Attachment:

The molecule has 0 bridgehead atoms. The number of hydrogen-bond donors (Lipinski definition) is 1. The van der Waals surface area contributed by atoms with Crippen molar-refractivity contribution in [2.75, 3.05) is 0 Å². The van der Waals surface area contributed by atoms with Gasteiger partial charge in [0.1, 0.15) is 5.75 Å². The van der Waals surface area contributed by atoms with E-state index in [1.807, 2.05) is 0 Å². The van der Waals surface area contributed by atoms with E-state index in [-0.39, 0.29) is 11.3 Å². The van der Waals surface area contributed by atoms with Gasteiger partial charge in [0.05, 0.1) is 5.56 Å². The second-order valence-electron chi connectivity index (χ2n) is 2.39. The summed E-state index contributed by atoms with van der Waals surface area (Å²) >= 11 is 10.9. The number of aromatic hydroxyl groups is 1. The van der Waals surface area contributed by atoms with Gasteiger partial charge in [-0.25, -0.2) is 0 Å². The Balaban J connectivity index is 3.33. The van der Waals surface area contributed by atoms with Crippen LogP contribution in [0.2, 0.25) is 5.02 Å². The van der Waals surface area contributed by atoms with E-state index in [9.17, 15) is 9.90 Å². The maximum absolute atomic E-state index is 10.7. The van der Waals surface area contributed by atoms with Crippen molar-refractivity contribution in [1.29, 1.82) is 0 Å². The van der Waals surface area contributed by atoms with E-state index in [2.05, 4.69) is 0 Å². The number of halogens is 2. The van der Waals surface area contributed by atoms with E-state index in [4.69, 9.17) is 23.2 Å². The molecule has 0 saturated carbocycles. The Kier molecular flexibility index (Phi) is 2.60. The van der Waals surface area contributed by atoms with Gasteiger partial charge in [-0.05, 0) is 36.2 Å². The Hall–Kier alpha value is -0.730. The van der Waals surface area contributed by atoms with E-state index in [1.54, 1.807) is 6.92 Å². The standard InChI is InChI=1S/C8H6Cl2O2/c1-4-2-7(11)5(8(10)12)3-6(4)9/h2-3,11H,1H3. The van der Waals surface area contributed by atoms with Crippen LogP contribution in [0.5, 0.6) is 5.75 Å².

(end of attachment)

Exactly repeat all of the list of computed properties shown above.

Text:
The molecule has 0 bridgehead atoms. The number of hydrogen-bond donors (Lipinski definition) is 1. The van der Waals surface area contributed by atoms with Crippen molar-refractivity contribution in [2.75, 3.05) is 0 Å². The van der Waals surface area contributed by atoms with Gasteiger partial charge in [0.1, 0.15) is 5.75 Å². The van der Waals surface area contributed by atoms with E-state index in [1.807, 2.05) is 0 Å². The van der Waals surface area contributed by atoms with E-state index in [-0.39, 0.29) is 11.3 Å². The van der Waals surface area contributed by atoms with Gasteiger partial charge in [0.05, 0.1) is 5.56 Å². The second-order valence-electron chi connectivity index (χ2n) is 2.39. The summed E-state index contributed by atoms with van der Waals surface area (Å²) >= 11 is 10.9. The number of aromatic hydroxyl groups is 1. The van der Waals surface area contributed by atoms with Gasteiger partial charge in [-0.25, -0.2) is 0 Å². The Balaban J connectivity index is 3.33. The van der Waals surface area contributed by atoms with Crippen LogP contribution in [0.2, 0.25) is 5.02 Å². The van der Waals surface area contributed by atoms with E-state index in [9.17, 15) is 9.90 Å². The maximum absolute atomic E-state index is 10.7. The van der Waals surface area contributed by atoms with Crippen molar-refractivity contribution in [1.29, 1.82) is 0 Å². The van der Waals surface area contributed by atoms with E-state index in [2.05, 4.69) is 0 Å². The number of halogens is 2. The van der Waals surface area contributed by atoms with E-state index in [4.69, 9.17) is 23.2 Å². The molecule has 0 saturated carbocycles. The Kier molecular flexibility index (Phi) is 2.60. The van der Waals surface area contributed by atoms with Gasteiger partial charge in [-0.05, 0) is 36.2 Å². The Hall–Kier alpha value is -0.730. The van der Waals surface area contributed by atoms with E-state index in [1.54, 1.807) is 6.92 Å². The standard InChI is InChI=1S/C8H6Cl2O2/c1-4-2-7(11)5(8(10)12)3-6(4)9/h2-3,11H,1H3. The van der Waals surface area contributed by atoms with Crippen LogP contribution in [0.5, 0.6) is 5.75 Å².